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Google Wallet expands non-payment utility, driving user growth

The news: Google introduced five Wallet features, per a company blog post.

  1. Save passes from an image. Customers can take a photo and create a digital version of any pass that contains a barcode or QR code, including gym memberships, transit tickets, and parking passes.
  2. Save private documents. Google will let customers label cards as private, which require additional verification to add, view, or use. The service is beginning with a partnership with Humana and the UK’s National Health Service (NHS) to digitize insurance information.
  3. Save IDs. Users in Maryland can save their ID cards and use them at TSA checkpoints, with support for Arizona, Colorado, and Georgia IDs to follow.
  4. Save from messages. Travel check-ins, dining reservations, and other notifications in the messaging app can be sent directly to Wallet, starting with partnerships with Vietnam Airlines, Spain-based Renfe, and reservation service TagMe.
  5. Save company IDs. Google will add support for corporate IDs later this year.

Google’s opportunity: These features can resolve pain points and meet consumer demands.

  • Android’s open ecosystem lets any provider develop a digital wallet, creating fragmentation: Customers could have bank-based and retailer-based wallets in addition to Google Pay.
  • Google Wallet helps reduce this fragmentation by consolidating payments and passes into one product—a push that these features build on. This can help Google create a daily app rather than a destination, GM Jenny Cheng told Insider Intelligence.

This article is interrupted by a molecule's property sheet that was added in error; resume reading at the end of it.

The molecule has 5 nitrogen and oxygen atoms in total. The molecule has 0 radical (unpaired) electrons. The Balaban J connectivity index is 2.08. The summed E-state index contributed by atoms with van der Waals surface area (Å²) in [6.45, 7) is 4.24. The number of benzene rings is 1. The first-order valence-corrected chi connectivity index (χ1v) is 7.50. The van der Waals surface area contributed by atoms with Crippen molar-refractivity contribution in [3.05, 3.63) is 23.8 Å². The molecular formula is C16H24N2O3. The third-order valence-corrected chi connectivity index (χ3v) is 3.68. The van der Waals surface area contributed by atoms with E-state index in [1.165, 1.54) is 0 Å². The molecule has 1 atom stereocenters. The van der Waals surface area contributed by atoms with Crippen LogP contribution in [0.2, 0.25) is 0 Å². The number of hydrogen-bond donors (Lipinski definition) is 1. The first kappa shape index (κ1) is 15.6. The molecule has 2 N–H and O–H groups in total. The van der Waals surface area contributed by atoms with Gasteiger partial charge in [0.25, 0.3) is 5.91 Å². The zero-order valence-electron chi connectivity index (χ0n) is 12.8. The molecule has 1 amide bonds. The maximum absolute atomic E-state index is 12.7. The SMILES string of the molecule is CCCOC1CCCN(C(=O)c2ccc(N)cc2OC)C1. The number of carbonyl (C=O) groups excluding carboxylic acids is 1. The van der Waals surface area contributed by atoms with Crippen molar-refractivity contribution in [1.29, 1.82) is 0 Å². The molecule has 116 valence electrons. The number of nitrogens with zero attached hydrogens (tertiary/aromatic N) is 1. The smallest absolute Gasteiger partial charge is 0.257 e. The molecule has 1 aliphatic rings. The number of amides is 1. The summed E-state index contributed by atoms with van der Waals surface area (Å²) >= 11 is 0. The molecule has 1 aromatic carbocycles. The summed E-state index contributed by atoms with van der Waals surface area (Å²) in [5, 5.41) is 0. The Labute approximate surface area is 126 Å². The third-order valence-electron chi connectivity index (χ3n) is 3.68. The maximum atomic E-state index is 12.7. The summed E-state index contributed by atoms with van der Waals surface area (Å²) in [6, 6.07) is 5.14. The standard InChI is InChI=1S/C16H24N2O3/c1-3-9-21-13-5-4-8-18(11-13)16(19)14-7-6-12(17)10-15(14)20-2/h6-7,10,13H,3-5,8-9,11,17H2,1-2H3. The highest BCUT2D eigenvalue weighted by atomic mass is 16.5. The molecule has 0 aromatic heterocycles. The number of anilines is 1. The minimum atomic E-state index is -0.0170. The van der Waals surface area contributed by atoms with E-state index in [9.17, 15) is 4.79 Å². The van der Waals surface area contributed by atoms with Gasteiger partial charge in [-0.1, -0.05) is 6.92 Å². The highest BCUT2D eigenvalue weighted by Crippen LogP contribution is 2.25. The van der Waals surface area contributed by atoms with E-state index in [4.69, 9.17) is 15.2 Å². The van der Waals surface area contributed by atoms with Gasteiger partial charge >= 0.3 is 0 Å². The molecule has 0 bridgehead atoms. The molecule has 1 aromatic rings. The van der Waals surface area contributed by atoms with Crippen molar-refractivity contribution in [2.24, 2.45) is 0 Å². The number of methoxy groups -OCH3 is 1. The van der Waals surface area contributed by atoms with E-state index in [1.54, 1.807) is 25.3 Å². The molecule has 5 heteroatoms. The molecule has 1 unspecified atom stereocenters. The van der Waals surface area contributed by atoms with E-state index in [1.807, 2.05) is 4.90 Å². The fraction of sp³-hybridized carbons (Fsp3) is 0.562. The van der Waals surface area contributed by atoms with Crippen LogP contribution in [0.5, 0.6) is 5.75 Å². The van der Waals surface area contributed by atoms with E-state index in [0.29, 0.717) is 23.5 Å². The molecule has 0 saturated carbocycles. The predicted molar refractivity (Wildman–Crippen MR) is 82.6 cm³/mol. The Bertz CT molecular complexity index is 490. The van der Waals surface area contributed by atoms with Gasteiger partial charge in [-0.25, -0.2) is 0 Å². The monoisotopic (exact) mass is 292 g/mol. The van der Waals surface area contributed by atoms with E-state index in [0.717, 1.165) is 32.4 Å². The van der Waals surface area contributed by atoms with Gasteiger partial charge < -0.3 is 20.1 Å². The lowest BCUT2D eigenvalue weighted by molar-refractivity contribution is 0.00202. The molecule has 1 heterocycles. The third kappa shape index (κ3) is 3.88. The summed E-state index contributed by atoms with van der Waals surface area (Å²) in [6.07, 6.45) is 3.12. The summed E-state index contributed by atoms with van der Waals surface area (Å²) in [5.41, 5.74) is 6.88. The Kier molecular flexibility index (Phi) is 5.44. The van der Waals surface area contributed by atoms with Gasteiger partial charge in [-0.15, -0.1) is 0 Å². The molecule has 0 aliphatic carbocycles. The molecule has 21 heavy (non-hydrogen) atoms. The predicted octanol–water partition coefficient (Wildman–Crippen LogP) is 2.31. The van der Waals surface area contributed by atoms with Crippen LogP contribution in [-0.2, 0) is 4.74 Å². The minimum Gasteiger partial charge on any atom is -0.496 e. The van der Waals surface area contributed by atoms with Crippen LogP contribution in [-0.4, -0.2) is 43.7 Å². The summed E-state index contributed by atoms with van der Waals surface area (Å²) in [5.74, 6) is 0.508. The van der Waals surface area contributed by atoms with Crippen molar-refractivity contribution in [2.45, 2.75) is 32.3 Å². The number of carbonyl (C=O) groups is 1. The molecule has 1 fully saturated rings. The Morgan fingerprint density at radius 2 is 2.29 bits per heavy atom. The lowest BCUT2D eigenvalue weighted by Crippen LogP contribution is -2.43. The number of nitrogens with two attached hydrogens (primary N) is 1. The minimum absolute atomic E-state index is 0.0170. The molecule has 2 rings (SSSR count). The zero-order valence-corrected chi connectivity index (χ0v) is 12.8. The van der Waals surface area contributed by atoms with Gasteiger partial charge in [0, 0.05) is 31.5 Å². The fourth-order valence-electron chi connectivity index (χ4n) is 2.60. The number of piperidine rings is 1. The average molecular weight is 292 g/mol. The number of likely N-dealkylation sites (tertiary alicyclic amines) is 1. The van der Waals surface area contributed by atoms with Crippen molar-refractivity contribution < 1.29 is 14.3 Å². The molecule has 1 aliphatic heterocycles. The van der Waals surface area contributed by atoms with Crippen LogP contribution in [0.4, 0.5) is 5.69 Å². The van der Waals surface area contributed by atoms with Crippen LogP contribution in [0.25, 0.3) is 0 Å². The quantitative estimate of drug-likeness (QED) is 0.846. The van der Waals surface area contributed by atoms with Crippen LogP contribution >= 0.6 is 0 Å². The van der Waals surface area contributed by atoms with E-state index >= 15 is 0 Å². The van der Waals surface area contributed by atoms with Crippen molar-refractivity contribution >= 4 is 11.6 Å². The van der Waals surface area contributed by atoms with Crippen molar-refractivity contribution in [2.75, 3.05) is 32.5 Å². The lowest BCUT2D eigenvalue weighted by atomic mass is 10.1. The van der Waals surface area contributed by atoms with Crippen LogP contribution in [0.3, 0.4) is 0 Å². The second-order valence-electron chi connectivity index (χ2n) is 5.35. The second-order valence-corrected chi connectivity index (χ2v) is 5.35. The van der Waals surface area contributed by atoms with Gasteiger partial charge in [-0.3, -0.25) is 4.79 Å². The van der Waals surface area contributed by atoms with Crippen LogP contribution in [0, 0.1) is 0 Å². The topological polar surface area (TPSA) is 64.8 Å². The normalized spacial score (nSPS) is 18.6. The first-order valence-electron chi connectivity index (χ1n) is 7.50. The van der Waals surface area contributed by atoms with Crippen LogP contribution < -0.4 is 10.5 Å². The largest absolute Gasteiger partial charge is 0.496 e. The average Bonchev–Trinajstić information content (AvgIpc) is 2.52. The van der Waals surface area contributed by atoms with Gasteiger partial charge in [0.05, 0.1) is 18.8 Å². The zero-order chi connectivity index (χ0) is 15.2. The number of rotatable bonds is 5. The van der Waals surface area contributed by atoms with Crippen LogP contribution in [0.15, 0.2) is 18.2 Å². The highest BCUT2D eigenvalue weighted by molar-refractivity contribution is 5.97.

• The new offerings can also move customers away from physical wallets by letting them digitize more documents.

Why it matters: In-demand offerings can boost Google Pay’s growth tear. Customers’ top-valued features in digital wallets are store loyalty and payments consolidation and ease of use, per McKinsey. Offering them enhances the Google Wallet experience, making it more valuable and convenient.

  • This could attract new users who might not have adopted Wallet for payments, but then become proximity payment users. That would help drive Google Pay user growth, which we expect will increase by 8.5% this year to hit 33.8 million users in the US alone—expanding its lead over rival Samsung Pay.
  • It can also tighten relationships with users by giving them reasons to come back to Wallet more often, encouraging habit formation that translates into spending as US mobile proximity payment per-user volume increases by nearly $1,000 annually, per our forecast.

Dig deeper: Check out our US Mobile Proximity Payments Forecast 2023 to learn more about Google’s role in the mobile wallet ecosystem.

This article originally appeared in Insider Intelligence's Payments Innovation Briefing—a daily recap of top stories reshaping the payments industry. Subscribe to have more hard-hitting takeaways delivered to your inbox daily.